Today, November 30, marks the 46th anniversary of the independence of the southern part of Yemen from Britain.
Following my recent visit to Aden, I was touched by a story in the media reporting that I would be attending the unveiling of the cleaned and refurbished statue of Queen Victoria which sits in the Victoria Gardens in Aden. Sadly, the story is not true, but it was a reminder of the warm feelings that many in Aden have towards the British – and that many British have towards Yemen.
But I think it is a sign, too, that we tend to idealise the past, and to some extent the future also. I see three trends in the National Dialogue Conference that has been unfolding not far from this Embassy in Sana’a:
– an older generation, mainly from the south, who remember good times, good business, and order and modernity in the days of the British, and those from the north who can remember when life was hard and simple, but safe;
– a middle generation who have lived through revolution and the turbulent years of the two republics, some prospering and some not but who remember too well the coups and counter-coups, and the bloody conflicts between north and south before and after unity;
– and a younger generation full of ideals and hope, many aware of the opportunities that were wasted in the past and who desperately want to ensure that Yemen’s natural riches are managed to give them a safe and secure future.
It is a time for Yemenis to reflect on whether they made the best use of the opportunities that their republics, born in the 1960s, offered. And likewise a time to consider very carefully which challenge is greater: to make the union work better, or to cut through all the structural ties – economic, social and institutional – in the knowledge that those broken ties will leave enormous voids.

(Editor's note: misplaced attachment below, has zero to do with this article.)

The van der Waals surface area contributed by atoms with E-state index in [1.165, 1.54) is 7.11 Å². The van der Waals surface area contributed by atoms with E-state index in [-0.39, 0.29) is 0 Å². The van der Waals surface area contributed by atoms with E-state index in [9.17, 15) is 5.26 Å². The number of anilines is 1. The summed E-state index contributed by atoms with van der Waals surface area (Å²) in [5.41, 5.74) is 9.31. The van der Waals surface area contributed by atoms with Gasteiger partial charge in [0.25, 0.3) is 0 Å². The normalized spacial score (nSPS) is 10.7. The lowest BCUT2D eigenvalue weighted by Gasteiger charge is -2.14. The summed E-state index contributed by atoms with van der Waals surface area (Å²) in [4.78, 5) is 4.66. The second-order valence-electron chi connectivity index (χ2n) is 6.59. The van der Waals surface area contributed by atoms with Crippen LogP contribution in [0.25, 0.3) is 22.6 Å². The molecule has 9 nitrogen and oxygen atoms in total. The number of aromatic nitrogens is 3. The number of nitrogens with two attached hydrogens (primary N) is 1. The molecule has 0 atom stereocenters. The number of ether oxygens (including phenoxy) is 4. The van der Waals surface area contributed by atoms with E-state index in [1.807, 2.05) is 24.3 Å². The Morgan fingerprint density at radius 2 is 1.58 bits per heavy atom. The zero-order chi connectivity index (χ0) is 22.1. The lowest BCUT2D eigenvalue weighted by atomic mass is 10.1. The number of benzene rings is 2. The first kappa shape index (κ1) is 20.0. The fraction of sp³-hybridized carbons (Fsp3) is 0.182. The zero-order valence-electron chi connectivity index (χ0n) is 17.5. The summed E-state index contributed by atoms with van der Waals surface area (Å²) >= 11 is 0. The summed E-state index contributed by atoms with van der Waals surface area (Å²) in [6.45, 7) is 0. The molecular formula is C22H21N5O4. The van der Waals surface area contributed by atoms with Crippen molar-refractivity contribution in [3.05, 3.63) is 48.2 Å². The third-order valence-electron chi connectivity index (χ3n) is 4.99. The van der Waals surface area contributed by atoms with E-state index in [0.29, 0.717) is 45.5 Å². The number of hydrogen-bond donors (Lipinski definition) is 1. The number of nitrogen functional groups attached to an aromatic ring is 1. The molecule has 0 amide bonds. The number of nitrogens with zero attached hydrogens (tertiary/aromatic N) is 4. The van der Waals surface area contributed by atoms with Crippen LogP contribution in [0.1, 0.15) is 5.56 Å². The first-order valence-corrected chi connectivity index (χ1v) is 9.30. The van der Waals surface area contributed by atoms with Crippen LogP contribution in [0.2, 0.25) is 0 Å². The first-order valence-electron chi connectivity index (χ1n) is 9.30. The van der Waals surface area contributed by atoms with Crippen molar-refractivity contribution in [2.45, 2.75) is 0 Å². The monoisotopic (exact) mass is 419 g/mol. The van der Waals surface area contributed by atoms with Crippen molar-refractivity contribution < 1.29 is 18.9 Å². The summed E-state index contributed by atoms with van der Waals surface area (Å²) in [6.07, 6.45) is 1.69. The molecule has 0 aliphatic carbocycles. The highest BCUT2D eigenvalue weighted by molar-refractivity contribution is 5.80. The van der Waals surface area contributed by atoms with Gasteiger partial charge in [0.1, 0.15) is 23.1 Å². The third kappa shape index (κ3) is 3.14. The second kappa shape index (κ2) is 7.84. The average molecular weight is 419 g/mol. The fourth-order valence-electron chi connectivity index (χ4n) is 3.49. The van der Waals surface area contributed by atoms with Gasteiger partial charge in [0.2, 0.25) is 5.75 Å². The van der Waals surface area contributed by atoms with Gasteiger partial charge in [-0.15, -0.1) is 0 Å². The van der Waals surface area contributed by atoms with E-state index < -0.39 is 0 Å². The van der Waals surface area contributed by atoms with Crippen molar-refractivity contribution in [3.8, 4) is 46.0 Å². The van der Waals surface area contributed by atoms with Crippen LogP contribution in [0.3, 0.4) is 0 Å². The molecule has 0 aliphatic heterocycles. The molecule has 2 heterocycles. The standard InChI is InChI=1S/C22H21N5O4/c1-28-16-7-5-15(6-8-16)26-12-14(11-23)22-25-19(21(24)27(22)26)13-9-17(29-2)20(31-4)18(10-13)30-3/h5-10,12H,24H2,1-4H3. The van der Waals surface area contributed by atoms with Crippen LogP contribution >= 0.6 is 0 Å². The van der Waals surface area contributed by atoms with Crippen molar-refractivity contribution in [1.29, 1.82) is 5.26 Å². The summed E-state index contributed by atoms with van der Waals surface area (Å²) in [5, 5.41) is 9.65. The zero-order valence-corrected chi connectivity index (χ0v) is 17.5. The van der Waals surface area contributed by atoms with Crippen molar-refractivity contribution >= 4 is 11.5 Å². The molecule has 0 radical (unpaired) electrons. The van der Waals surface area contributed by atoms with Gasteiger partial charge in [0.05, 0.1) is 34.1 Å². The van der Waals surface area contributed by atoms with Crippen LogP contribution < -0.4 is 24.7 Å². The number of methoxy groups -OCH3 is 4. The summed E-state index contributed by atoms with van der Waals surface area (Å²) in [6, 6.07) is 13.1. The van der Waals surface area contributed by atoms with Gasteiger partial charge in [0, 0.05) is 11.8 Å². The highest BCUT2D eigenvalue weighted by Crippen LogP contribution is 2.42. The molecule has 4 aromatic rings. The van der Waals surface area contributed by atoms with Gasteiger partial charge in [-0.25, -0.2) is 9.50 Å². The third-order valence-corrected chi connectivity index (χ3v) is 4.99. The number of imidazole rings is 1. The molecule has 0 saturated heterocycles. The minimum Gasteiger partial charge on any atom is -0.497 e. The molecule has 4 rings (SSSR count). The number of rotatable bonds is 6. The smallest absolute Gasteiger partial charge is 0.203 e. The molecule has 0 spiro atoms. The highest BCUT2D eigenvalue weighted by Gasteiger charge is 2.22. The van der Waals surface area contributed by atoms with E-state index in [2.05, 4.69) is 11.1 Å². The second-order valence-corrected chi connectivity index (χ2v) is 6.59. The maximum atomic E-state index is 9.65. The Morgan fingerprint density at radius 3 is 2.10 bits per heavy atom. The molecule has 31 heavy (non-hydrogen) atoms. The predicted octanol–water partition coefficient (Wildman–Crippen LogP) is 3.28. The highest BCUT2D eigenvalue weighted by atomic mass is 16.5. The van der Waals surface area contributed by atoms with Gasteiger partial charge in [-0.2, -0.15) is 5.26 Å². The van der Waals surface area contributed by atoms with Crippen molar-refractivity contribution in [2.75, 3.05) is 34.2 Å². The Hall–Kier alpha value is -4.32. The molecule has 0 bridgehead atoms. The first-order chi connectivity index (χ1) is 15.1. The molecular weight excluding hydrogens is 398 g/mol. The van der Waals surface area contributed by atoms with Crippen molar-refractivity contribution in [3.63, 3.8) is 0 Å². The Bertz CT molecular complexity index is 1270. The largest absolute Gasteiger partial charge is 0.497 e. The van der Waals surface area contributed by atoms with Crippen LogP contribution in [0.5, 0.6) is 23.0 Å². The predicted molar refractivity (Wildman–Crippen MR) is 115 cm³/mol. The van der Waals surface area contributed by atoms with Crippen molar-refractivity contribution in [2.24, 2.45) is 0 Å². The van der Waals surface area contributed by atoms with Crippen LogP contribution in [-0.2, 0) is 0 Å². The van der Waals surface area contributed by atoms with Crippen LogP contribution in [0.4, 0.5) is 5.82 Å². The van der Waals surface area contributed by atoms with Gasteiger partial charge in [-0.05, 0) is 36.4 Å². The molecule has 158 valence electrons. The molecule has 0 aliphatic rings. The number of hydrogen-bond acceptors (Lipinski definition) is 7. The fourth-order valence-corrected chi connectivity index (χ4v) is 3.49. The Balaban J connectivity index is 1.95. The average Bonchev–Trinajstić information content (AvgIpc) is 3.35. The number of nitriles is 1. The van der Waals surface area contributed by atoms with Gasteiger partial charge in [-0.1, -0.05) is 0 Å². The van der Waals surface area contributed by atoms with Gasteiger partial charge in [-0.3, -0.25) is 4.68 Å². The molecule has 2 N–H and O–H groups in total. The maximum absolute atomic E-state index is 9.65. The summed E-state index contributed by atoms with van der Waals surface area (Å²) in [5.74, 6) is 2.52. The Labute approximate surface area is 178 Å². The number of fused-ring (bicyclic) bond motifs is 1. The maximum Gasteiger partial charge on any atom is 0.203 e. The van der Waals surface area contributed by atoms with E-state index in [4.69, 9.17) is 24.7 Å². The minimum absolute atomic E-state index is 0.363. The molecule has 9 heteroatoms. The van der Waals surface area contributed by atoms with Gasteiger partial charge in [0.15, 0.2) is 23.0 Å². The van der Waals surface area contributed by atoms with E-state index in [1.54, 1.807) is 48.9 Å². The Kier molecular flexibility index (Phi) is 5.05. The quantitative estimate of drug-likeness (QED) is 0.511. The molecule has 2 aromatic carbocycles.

Neither path is easy. We would be fooling ourselves to think that either of them will lead quickly to a brighter and better future. We need to see the stability that will allow the economy to develop, major improvement in the quality of health services and education, the development and maintenance of infrastructure, and provision of security and justice, whichever path is taken. There is no instant solution, and it will be hard and sometimes painful work. There are injustices and grievances felt by the south – many of which President Hadi is trying, in difficult circumstances, to address. The UN Trust Fund, with $350 million for pensions to the south, is a prime example – although quick disbursal will be essential.
To be frank, I have been a little disheartened by some of the debates going on in the National Dialogue that seem sometimes to lose sight of these pressing priorities for basic services, dignity and self-respect. I know from my conversations with Yemenis in Sanaa, Aden, Taizz and Ibb that many, especially the young, feel the same way. My personal view is that Yemenis will be stronger if they address these issues together.
Let us all hope that this anniversary gives everyone an opportunity to focus on what really matters.